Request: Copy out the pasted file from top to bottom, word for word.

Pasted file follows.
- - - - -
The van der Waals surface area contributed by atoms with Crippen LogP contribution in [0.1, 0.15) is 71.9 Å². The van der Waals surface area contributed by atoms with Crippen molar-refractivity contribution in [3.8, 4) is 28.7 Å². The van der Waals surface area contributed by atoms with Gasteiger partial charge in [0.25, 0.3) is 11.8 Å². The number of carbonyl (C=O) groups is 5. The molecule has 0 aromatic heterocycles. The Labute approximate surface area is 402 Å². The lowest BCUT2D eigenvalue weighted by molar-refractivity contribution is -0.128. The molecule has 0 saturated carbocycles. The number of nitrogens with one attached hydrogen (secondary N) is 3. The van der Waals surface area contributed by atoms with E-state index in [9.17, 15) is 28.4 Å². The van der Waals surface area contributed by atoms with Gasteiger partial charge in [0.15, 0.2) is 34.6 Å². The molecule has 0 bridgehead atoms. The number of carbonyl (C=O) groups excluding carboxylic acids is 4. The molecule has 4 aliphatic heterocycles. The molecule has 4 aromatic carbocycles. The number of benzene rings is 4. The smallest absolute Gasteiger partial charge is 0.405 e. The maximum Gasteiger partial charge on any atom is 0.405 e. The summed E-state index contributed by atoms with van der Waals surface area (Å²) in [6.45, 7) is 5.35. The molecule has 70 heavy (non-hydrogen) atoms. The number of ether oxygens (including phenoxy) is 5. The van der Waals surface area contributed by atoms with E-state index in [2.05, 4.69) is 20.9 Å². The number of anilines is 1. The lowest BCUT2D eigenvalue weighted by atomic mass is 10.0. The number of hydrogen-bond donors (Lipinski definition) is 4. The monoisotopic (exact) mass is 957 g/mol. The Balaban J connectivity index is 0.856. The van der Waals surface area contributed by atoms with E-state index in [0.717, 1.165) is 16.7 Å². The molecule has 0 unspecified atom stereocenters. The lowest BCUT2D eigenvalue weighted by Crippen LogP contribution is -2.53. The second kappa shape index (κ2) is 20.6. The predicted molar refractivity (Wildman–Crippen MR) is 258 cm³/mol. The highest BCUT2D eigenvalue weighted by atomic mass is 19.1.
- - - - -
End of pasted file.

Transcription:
The van der Waals surface area contributed by atoms with Crippen LogP contribution in [0.1, 0.15) is 71.9 Å². The van der Waals surface area contributed by atoms with Crippen molar-refractivity contribution in [3.8, 4) is 28.7 Å². The van der Waals surface area contributed by atoms with Gasteiger partial charge in [0.25, 0.3) is 11.8 Å². The number of carbonyl (C=O) groups is 5. The molecule has 0 aromatic heterocycles. The Labute approximate surface area is 402 Å². The lowest BCUT2D eigenvalue weighted by molar-refractivity contribution is -0.128. The molecule has 0 saturated carbocycles. The number of nitrogens with one attached hydrogen (secondary N) is 3. The van der Waals surface area contributed by atoms with E-state index in [9.17, 15) is 28.4 Å². The van der Waals surface area contributed by atoms with Gasteiger partial charge in [0.15, 0.2) is 34.6 Å². The molecule has 0 bridgehead atoms. The number of carbonyl (C=O) groups excluding carboxylic acids is 4. The molecule has 4 aliphatic heterocycles. The molecule has 4 aromatic carbocycles. The number of benzene rings is 4. The smallest absolute Gasteiger partial charge is 0.405 e. The maximum Gasteiger partial charge on any atom is 0.405 e. The summed E-state index contributed by atoms with van der Waals surface area (Å²) in [6.45, 7) is 5.35. The molecule has 70 heavy (non-hydrogen) atoms. The number of ether oxygens (including phenoxy) is 5. The van der Waals surface area contributed by atoms with E-state index in [2.05, 4.69) is 20.9 Å². The number of anilines is 1. The lowest BCUT2D eigenvalue weighted by atomic mass is 10.0. The number of hydrogen-bond donors (Lipinski definition) is 4. The monoisotopic (exact) mass is 957 g/mol. The Balaban J connectivity index is 0.856. The van der Waals surface area contributed by atoms with E-state index in [0.717, 1.165) is 16.7 Å². The molecule has 0 unspecified atom stereocenters. The lowest BCUT2D eigenvalue weighted by Crippen LogP contribution is -2.53. The second kappa shape index (κ2) is 20.6. The predicted molar refractivity (Wildman–Crippen MR) is 258 cm³/mol. The highest BCUT2D eigenvalue weighted by atomic mass is 19.1.